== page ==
Ecology with methanogenic respiration

Methanogenesis is among the most energy-dense forms of anaerobic respiration. Typically, it requires the environmental presence of hydrogen to reduce CO2; however, hydrogen can be generated from glucose in hydrogenic fermentation, which also produces some metabolic energy.

So, suppose we have an anoxic world where the animal-equivalents breathe in carbon dioxide instead of oxygen, exhale methane, and produce acetate, glyoxylate, and formate (and possibly traces of a variety of other light organic compounds) as additional metabolic wastes; effectively, carbon waste ends up having to be excreted in (the equivalent of) urine a byproduct of normal energy-producing metabolism, parallel to the excretion of nitrogenous wastes from the catabolism of proteins and nucleic acids.

Given that oxygenic phototsynthesis must be suppressed (if it exists at all, it at least must be uncommon, 'cause the whole point is that we want animals to breathe CO2, not oxygen), what does the rest of the ecosystem look like, in terms of basic anabolic / catabolic processes? In particular, what are plants doing, given that CO2 is abundant, methane reasonably common in the air, and animals are pumping out tons of other simple organics along with the methane?

Edit: For reference, the net reactions for acetogenic, glyoxylogenic and formogenic catabolism of glucose are as follows:

$$C_6H_{12}O_6 → 2CHCO_2O^- + 2H^+ + 2CH_4$$ Glucose ferments into glyoxylate and 2 methanes.

$$2C_6H_{12}O_6 + 2H_2O + CO2 → 4CH_3COO^- + 4HCOO^- + 8H^+ + CH4$$ Glucose is hydrolyzed and oxidized by carbon dioxide to produce 4 acetates, 4 formates, and methane.

Note that the glyoxylogenic reaction actually doesn't consume CO2--only the mixed-acid acetate / formate pathway; this is because the CO2 used in the glyoxylate pathway is actually endogenously generated during the initial breakdown of glucose via pyruvate. That pathway would be the equivalent of our anaerobic respiration. Both pathways hide a bunch of complexity where hydrogen and sometimes endogenous carbon dioxide are generated along the way, before eventually all of the hydrogen is used up creating various small organics.

• Well, in the real history of life what plant did was pollute the environment with oxygen; the oxygen was initially soaked up by the available iron (leading to the massive iron oxide deposits which we have been exploiting for thousands of years barely making a dent). When the available iron was exhausted the oxygen pollution lead to the extinction of the pre-oxygenation ecosystem. – AlexP Sep 1 '19 at 19:37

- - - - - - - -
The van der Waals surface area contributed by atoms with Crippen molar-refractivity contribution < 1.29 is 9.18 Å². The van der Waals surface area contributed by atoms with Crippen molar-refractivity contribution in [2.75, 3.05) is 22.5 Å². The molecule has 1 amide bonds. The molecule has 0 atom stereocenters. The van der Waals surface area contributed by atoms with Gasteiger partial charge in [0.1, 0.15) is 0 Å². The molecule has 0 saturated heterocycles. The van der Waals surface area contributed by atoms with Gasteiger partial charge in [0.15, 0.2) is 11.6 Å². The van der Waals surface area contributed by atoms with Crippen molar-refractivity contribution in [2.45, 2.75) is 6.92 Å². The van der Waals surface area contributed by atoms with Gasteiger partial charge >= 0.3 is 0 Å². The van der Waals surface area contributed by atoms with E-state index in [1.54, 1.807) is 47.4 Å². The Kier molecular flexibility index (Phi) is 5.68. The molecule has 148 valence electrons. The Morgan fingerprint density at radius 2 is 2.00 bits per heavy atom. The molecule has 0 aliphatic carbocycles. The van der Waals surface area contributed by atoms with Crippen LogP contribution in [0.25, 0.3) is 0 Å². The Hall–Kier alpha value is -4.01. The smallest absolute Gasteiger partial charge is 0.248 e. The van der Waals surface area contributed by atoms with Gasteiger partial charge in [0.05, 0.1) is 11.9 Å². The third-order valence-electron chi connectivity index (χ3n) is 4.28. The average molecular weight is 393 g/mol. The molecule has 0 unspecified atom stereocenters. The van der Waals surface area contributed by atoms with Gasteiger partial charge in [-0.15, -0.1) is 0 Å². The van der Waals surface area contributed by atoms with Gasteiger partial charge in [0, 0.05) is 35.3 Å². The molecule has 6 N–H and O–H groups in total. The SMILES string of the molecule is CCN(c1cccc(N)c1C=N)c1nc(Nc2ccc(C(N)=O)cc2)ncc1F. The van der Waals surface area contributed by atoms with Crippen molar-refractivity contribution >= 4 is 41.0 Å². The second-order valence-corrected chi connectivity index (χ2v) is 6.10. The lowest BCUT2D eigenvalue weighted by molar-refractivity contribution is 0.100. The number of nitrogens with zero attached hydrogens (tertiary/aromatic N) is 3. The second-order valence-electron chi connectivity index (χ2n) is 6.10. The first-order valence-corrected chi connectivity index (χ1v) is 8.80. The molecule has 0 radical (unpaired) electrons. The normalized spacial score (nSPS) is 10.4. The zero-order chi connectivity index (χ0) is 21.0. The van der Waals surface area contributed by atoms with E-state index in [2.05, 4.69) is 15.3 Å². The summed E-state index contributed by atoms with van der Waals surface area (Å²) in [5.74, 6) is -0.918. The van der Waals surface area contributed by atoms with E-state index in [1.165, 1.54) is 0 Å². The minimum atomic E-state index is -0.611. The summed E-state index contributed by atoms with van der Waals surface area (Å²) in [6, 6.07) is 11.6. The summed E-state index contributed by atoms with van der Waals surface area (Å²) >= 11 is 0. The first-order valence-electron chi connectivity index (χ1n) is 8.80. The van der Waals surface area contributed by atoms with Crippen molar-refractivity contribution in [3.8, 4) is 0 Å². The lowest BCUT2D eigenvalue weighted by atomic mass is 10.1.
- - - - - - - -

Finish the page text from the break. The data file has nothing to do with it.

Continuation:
In particular, what are plants doing, given that CO2 is abundant, methane reasonably common in the air, and animals are pumping out tons of other simple organics along with the methane?

If one thing is sure, you can't have plants in such ecosystem.

Plant as we know them expel oxygen as byproduct of photosynthesis, and as you state

oxygenic phototsynthesis must be suppressed

If there is any photosynthetizer, it would probably follow the inverse path of methanogenyc respiration instead of

CO2 + 4 H2 → CH4 + 2 H2O + Energy

they would do something along the line of

CH4 + 2 H2O + Energy → CO2 + 4 H2

To store the species so synthesized the pluricellular organisms would need bags (Earth plants produce sugars, which are solid and easier to store), which would make them appear like large bubbles.

• If your photosynthesizers aren't producing an sugars, then what are the animals eating? And what happens to all of the organic wastes that animals are expelling? – Logan R. Kearsley Sep 1 '19 at 23:41

You have flipped the scenario currently in the sunny topside of earth.

Here, animals breathe O2 and use it to oxidize the reduced carbon fixed by plants. The animals breathe out CO2 and hydrogen (as H2O).

Plants scrounge up scarce CO2 and with hydrogen (obtained as H2O) , use the energy of the sun to fix it back into reduced carbon, as carbohydrates.

Flipping this in your scenario, your animals take in CO2 and hydrogen and expel reduced carbon as methane. "Plants" (considered as primary producers) will presumably take up the reduced carbon as methane, scrounge up scarce O2 and use some ambient energy to reform the CO2. Nice that the reduced carbon here is methane; if you are a plant there are better odds of CH4 drifting into your vicinity than glucose.

In your scenario the reduced carbon is methane; in ours we generally eat carbohydrates. It is all reduced carbon.

I think the trick is how much O2 is available. Prevalence of O2 will tip the balance one way or the other, as it presumably did in the early earth and still does in anaerobic / microaerobic environments.